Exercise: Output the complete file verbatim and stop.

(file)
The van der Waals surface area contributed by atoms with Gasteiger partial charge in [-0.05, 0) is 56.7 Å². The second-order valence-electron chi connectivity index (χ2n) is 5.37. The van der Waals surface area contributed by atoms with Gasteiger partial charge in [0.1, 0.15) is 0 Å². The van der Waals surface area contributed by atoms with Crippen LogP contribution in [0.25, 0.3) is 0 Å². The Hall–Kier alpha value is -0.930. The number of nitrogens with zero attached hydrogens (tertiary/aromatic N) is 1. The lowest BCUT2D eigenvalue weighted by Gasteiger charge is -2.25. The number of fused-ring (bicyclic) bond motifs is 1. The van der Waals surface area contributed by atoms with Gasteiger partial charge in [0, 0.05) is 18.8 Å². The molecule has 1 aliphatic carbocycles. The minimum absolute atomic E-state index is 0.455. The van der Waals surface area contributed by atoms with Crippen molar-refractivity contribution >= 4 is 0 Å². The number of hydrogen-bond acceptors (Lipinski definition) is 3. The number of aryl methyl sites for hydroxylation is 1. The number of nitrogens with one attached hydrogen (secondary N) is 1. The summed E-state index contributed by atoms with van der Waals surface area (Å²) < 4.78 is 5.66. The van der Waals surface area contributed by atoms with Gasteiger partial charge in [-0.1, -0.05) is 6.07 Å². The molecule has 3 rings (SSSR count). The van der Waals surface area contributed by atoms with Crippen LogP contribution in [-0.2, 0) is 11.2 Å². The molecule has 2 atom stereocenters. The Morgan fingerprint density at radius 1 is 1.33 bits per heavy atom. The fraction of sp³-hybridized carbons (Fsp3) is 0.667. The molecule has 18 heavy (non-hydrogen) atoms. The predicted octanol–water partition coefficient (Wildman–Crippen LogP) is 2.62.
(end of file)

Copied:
The van der Waals surface area contributed by atoms with Gasteiger partial charge in [-0.05, 0) is 56.7 Å². The second-order valence-electron chi connectivity index (χ2n) is 5.37. The van der Waals surface area contributed by atoms with Gasteiger partial charge in [0.1, 0.15) is 0 Å². The van der Waals surface area contributed by atoms with Crippen LogP contribution in [0.25, 0.3) is 0 Å². The Hall–Kier alpha value is -0.930. The number of nitrogens with zero attached hydrogens (tertiary/aromatic N) is 1. The lowest BCUT2D eigenvalue weighted by Gasteiger charge is -2.25. The number of fused-ring (bicyclic) bond motifs is 1. The van der Waals surface area contributed by atoms with Gasteiger partial charge in [0, 0.05) is 18.8 Å². The molecule has 1 aliphatic carbocycles. The minimum absolute atomic E-state index is 0.455. The van der Waals surface area contributed by atoms with Crippen molar-refractivity contribution >= 4 is 0 Å². The number of hydrogen-bond acceptors (Lipinski definition) is 3. The number of aryl methyl sites for hydroxylation is 1. The number of nitrogens with one attached hydrogen (secondary N) is 1. The summed E-state index contributed by atoms with van der Waals surface area (Å²) < 4.78 is 5.66. The van der Waals surface area contributed by atoms with Gasteiger partial charge in [-0.1, -0.05) is 6.07 Å². The molecule has 3 rings (SSSR count). The van der Waals surface area contributed by atoms with Crippen LogP contribution in [-0.2, 0) is 11.2 Å². The molecule has 2 atom stereocenters. The Morgan fingerprint density at radius 1 is 1.33 bits per heavy atom. The fraction of sp³-hybridized carbons (Fsp3) is 0.667. The molecule has 18 heavy (non-hydrogen) atoms. The predicted octanol–water partition coefficient (Wildman–Crippen LogP) is 2.62.